More indie discussion: new player retention

Once again I think it would be a neat idea to give some of my wonderful amazing advice, for the low cost of free, to any potential indie developers. Of course I am joking… just take whatever I say as what it is, and digest it if you want. Feel free to comment if you have some advice of your own, either as a player or a developer.

Also bear in mind that this mostly comes from a writer who covers MMOs… indie MMOs are even more rare and possibly wonderful than indie standalone games. Indie websites almost always ignore indie MMOs, I’m not sure why. That makes indie MMOs, like HARDCORE indie, as in SUPER HIP indie. Etc etc.

Anyway, here’s a few more ideas about new players and how to hold on to them. I compile this list from my experience in playing a shit-ton of indie MMOs and other games.

1) Watch your social media: a new player wants an answer, and wants it now. If you cannot afford to hire someone who will just answer petitions or bug reports, keep an eye on your social media. Facebook or especially Twitter are both free options for, at least, talking directly to players about his or her issues. Also, learn to use something like Hootsuite. You want to be alerted when someone is simply talking about your game. Remember how it might feel if you are on social media and have an issue and the company comes directly to you and answers your question. That’s wonderful, and is cheap and easy to do. Learn how. New players are not always on social media, but more and more of them are.

2) Learn to read your numbers: if you are wondering what area of your game is scaring players away, keep an eye on your numbers. Do they make it through your tutorial area? Do they actually purchase from the cash-shop immediately? Do they utilize the forums right away? Figuring out this information can easily let you see where they drop off. When you see the drop off, go and figure out how to fix it where it happens. Want an even simpler way to see what the issue is? Ask a player or three (family works because they are not afraid to tell you the truth) to sit down and play your game. Just silently watch them and see where they are confused. Make notes.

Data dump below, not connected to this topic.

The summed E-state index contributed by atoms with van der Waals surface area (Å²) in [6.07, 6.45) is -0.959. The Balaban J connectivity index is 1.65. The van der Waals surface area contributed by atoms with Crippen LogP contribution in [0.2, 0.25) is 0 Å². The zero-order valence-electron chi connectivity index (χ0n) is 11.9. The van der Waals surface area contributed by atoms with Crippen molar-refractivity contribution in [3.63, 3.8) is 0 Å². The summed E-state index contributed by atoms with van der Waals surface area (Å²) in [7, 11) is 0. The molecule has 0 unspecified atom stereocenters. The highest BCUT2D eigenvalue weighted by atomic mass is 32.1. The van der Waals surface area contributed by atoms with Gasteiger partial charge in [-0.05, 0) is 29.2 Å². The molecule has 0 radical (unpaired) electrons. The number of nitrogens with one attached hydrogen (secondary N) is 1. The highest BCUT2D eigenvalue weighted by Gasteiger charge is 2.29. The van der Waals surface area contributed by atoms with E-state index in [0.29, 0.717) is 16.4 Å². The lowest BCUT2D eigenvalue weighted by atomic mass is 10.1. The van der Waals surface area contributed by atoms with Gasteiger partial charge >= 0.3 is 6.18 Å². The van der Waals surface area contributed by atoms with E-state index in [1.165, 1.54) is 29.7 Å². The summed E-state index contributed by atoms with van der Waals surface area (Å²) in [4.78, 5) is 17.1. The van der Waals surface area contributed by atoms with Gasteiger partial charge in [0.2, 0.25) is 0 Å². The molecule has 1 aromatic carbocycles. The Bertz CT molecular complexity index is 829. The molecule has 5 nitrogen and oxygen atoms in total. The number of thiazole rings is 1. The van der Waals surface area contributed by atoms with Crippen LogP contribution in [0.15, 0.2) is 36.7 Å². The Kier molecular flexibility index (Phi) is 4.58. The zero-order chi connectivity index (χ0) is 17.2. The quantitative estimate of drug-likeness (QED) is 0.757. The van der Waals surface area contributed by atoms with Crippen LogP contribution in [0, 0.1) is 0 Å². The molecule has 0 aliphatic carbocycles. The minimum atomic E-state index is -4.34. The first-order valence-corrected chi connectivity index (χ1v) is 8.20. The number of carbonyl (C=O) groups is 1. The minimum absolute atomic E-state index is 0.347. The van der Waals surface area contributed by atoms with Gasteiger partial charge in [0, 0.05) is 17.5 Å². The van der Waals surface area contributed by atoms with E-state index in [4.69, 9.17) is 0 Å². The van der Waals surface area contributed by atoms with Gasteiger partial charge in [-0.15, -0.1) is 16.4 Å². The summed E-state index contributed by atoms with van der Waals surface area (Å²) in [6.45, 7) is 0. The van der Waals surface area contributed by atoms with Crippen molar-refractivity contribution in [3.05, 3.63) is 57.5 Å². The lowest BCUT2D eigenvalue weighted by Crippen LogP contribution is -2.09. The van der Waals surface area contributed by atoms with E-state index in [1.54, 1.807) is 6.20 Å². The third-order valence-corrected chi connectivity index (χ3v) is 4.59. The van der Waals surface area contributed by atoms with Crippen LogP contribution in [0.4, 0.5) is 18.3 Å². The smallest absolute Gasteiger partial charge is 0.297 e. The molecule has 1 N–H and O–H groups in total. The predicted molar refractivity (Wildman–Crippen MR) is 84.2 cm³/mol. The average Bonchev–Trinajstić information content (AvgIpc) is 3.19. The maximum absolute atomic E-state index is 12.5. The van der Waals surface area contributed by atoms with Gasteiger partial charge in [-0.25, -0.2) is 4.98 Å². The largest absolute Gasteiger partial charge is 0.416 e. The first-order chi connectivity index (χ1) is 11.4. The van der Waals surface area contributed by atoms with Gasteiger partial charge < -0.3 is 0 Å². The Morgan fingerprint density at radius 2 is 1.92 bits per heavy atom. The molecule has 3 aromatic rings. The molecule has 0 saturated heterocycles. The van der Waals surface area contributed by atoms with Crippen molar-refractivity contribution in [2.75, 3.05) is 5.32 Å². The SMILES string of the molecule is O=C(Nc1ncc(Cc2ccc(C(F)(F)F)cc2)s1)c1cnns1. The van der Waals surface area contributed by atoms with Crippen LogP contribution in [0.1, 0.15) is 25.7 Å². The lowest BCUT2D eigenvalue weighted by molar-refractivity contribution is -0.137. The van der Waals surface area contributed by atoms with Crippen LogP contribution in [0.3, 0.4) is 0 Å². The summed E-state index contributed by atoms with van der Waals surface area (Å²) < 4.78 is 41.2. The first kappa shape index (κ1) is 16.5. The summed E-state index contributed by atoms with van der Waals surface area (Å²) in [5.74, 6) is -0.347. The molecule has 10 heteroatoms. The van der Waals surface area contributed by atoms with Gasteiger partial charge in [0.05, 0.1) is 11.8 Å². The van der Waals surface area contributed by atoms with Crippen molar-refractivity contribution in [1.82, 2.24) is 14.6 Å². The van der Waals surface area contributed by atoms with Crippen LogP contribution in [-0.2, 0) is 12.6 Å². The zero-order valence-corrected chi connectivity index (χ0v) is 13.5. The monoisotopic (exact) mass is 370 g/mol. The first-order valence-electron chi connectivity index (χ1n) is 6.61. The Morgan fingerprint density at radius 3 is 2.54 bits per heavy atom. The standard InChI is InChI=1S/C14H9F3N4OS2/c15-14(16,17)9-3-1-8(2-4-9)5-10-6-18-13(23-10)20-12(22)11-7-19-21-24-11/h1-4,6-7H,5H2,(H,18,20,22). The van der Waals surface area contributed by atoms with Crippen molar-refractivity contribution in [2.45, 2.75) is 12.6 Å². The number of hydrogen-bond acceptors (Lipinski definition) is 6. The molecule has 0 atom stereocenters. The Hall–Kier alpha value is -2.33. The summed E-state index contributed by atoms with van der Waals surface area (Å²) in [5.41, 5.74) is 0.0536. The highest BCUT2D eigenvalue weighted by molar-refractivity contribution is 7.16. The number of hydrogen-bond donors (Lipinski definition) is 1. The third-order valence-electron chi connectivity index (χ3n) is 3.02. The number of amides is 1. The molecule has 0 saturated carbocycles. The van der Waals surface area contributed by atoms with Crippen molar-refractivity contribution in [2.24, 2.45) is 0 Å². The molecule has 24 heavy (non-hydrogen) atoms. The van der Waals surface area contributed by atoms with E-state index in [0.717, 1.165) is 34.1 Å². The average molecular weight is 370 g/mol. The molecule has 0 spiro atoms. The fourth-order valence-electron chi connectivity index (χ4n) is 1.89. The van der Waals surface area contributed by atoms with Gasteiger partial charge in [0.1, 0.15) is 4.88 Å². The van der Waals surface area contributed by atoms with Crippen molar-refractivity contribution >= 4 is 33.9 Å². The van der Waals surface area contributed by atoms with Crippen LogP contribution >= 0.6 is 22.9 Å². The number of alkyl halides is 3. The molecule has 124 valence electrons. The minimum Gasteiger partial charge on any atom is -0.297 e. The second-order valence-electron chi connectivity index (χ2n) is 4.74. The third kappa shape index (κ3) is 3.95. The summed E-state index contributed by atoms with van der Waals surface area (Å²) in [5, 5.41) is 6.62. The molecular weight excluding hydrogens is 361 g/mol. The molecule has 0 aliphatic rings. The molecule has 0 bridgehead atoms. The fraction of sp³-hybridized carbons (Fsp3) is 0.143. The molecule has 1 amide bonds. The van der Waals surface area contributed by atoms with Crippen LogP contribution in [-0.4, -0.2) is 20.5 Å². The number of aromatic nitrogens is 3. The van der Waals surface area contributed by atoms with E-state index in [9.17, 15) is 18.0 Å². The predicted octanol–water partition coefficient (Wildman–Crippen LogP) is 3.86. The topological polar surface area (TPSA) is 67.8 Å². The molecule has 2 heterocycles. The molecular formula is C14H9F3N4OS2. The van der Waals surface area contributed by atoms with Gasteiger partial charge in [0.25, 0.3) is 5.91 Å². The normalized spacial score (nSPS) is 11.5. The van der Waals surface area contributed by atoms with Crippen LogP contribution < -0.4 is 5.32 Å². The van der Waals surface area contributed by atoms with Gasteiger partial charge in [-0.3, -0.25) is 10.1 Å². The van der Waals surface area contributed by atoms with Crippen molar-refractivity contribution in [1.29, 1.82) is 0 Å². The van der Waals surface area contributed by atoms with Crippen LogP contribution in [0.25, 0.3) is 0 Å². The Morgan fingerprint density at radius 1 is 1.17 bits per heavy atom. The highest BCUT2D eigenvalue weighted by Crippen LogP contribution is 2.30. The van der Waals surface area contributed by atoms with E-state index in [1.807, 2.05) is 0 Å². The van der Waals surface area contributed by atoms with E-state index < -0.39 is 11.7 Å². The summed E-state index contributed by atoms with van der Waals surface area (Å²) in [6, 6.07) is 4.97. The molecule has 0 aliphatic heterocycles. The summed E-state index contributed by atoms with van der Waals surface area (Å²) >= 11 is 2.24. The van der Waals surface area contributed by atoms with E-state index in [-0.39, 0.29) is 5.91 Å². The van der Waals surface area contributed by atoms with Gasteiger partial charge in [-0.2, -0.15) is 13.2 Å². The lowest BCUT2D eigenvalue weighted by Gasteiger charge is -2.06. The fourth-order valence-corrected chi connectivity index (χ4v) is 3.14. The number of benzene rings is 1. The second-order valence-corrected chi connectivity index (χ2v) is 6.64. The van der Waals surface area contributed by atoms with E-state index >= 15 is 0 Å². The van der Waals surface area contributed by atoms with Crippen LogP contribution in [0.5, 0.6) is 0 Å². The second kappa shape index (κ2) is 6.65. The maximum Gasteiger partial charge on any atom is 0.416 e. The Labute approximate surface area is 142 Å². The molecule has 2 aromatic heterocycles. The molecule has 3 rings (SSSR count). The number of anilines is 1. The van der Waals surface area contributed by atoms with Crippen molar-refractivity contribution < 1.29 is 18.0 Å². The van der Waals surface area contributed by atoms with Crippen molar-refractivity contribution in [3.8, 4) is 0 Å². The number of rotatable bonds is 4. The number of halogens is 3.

3) Offer help even if they do not need it: if you are going to skimp on the customer service, at the very LEAST try and contact new players to let them know where they can go for help. If it’s just the forums then give them a link in a mail and make sure that the sign up process works smoothly. Heck, possibly give them access to a newbie channel or help channel. Make this OBVIOUS. Sending an in-game mail is smart because a player can hold on to that mail (and probably will, a new player will probably save much of their mail at first) and refer to it when they need help. If you have a player community that is helpful, get a few volunteers to act as guides. Again the point is to at LEAST point them in the right direction when they need help. Don’t spam the player, but we will NOT remember something that was typed to us once, so repeat it at some point.

4) Play through your new area: if you have an area or quest or something similar that new players will go through, PLAY IT YOURSELF. As I pointed out above, ask other people to play through it… BRAND NEW PLAYERS.